Features
30 May 18

Innovation and technology, friend or foe

While innovation and technology can certainly improve your vehicle fleet operations, there are a few issues we must address, some of which being data privacy concerns, regulation and the ongoing changes taking place in mobility.

Starting day two of the Global Fleet Conference was a talk about how fleet managers can take advantage of technology such as telematics while dealing with these issues. Here are a few comments from some of our speakers.

First of all, although telematics is a useful tool for a number of reasons, it is still not very common in most countries around the world so there is much untapped potential, according to Deloit Consulting partner Sebastian Pfeifle.

While the United States leads with a 20% penetration (2016 data), it is not very common in Europe with the exception of Italy at 17%. Other markets to point out are China (5%), the UK (4%), Germany (1%) and France (1%).

“By 2030, the telematics market should be a US$750bn industry and the world’s connected car fleet is expected to exceed 600mn,” said Pfeifle.

However, there is definitely push back from some who do not want to give out their private information and this is something being regulated by several institutions around the world. Among them are GDPR in Europe, COPPA in the United States, and PIPA in Canada and South Korea.

Although harmonizing regulations on a global scale could make things easier, it is very difficult right now. Regulations are more local or regional at the most, Pheifle added.

According to David Omodel who is Sr. Procurement Engagement Manager at Microsoft, the profile of drivers is changing.

“Approximately 80% of people are interested in alternative (non-car ownership) mobility options, being 40% public transport and 40% ride-hailing such as Uber. However, only 5% are interested in car sharing (30% with financial stimulus),” said Omodel.

Besides this, 70% see the environment as important, 50% would consider a hybrid or electric, and 60% a mobility app, he said, adding that Microsoft is planning to launch a transportation credit system which involves vehicle sharing and public transport by the end of the year.

Takeaways from discussion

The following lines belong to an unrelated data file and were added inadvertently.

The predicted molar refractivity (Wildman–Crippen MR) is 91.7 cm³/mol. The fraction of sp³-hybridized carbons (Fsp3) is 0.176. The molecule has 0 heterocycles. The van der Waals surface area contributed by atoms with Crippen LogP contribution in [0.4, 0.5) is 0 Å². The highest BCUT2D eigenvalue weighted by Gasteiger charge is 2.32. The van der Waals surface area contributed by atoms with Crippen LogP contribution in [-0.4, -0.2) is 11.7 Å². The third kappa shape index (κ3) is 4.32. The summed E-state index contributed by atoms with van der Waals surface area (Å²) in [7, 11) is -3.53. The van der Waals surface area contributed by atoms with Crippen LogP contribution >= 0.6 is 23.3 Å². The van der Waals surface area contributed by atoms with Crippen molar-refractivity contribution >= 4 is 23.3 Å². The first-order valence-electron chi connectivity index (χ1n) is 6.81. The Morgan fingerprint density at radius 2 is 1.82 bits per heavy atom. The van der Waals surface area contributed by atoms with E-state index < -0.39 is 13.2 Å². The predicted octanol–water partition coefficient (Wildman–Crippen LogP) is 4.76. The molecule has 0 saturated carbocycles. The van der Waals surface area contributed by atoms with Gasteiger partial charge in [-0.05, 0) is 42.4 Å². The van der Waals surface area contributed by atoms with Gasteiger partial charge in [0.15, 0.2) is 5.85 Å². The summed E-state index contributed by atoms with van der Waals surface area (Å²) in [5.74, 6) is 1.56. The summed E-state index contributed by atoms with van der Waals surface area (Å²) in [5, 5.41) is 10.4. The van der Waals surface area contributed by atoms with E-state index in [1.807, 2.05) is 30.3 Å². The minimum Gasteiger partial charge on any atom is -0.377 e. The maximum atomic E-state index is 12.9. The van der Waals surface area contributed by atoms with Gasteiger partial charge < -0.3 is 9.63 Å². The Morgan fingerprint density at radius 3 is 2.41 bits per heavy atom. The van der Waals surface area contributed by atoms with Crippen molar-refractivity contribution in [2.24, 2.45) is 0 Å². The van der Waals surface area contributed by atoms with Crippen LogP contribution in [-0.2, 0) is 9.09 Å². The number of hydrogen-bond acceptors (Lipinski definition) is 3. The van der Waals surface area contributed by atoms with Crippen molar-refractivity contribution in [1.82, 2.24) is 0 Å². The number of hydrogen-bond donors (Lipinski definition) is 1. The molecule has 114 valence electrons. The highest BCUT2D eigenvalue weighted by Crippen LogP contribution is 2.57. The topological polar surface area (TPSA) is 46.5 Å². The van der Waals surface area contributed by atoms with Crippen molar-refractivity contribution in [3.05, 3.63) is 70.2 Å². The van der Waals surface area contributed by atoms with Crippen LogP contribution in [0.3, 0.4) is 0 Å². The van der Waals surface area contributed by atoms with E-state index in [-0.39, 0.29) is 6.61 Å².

Wrapping up the morning session was a discussion with five panelist, among them Ridecell senior account director Karina Ingerslev, TomTom Telematics connected car leader Georges de Boer, and Vodafone Automotive production development head Marco Canesi.

Joining them were Ericsson connected vehicles global sales VP Juergen Daunis, and Omoove mobility sales and marketing VP Edwin Maria Colella, and these are some of their takeaways.

“It is relatively easy to start a rideshare or carshare service but having the right tools to actually generate revenue is another story. One way is by analyzing the supply and demand of your vehicles in detail and then developing ways to optimize the usage of your fleet,” said Ingerslev.

“When managing big data, we must acknowledge the driver and this means considering all applications related to the car and not just driving. These technologies [blockchain, telematics, etc.] will change the way we drive cars and also the way we market them,” said de Boer.

“One thing we need to address is latency, or the speed in which information gets transferred between vehicles. Currently, we are testing out 5G in Milan. This enables more data to be managed by the network and maps out practically everything that is happening in and around the vehicle,” said Canesi.

Remember that security is the most important, as well as the most difficult issue to deal with when it comes to vehicle usage, according to Collela. Get ready, “telematics is already available for the aftermarket and are gradually making their way into the world of automakers,” he said.

Authored by: Daniel Bland